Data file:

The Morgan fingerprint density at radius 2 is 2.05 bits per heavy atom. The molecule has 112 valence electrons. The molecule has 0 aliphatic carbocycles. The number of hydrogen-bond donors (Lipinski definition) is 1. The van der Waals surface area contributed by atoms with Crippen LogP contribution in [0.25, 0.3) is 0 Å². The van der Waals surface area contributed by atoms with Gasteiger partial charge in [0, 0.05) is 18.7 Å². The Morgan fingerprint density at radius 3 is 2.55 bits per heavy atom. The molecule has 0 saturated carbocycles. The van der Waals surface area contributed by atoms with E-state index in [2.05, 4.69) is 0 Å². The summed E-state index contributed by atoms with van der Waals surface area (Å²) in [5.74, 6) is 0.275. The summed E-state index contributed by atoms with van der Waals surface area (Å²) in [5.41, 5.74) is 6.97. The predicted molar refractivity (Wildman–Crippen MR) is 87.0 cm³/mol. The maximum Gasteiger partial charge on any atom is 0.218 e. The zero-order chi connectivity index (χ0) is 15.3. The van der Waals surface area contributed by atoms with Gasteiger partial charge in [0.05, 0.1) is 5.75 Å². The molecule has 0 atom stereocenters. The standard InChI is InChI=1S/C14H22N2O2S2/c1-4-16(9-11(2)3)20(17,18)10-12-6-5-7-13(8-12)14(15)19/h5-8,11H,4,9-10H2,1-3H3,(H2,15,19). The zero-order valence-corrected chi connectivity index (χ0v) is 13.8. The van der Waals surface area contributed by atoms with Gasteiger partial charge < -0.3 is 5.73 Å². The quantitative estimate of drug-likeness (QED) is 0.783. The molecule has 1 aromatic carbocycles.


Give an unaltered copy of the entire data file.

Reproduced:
The Morgan fingerprint density at radius 2 is 2.05 bits per heavy atom. The molecule has 112 valence electrons. The molecule has 0 aliphatic carbocycles. The number of hydrogen-bond donors (Lipinski definition) is 1. The van der Waals surface area contributed by atoms with Crippen LogP contribution in [0.25, 0.3) is 0 Å². The van der Waals surface area contributed by atoms with Gasteiger partial charge in [0, 0.05) is 18.7 Å². The Morgan fingerprint density at radius 3 is 2.55 bits per heavy atom. The molecule has 0 saturated carbocycles. The van der Waals surface area contributed by atoms with E-state index in [2.05, 4.69) is 0 Å². The summed E-state index contributed by atoms with van der Waals surface area (Å²) in [5.74, 6) is 0.275. The summed E-state index contributed by atoms with van der Waals surface area (Å²) in [5.41, 5.74) is 6.97. The predicted molar refractivity (Wildman–Crippen MR) is 87.0 cm³/mol. The maximum Gasteiger partial charge on any atom is 0.218 e. The zero-order chi connectivity index (χ0) is 15.3. The van der Waals surface area contributed by atoms with Gasteiger partial charge in [0.05, 0.1) is 5.75 Å². The molecule has 0 atom stereocenters. The standard InChI is InChI=1S/C14H22N2O2S2/c1-4-16(9-11(2)3)20(17,18)10-12-6-5-7-13(8-12)14(15)19/h5-8,11H,4,9-10H2,1-3H3,(H2,15,19). The zero-order valence-corrected chi connectivity index (χ0v) is 13.8. The van der Waals surface area contributed by atoms with Gasteiger partial charge < -0.3 is 5.73 Å². The quantitative estimate of drug-likeness (QED) is 0.783. The molecule has 1 aromatic carbocycles.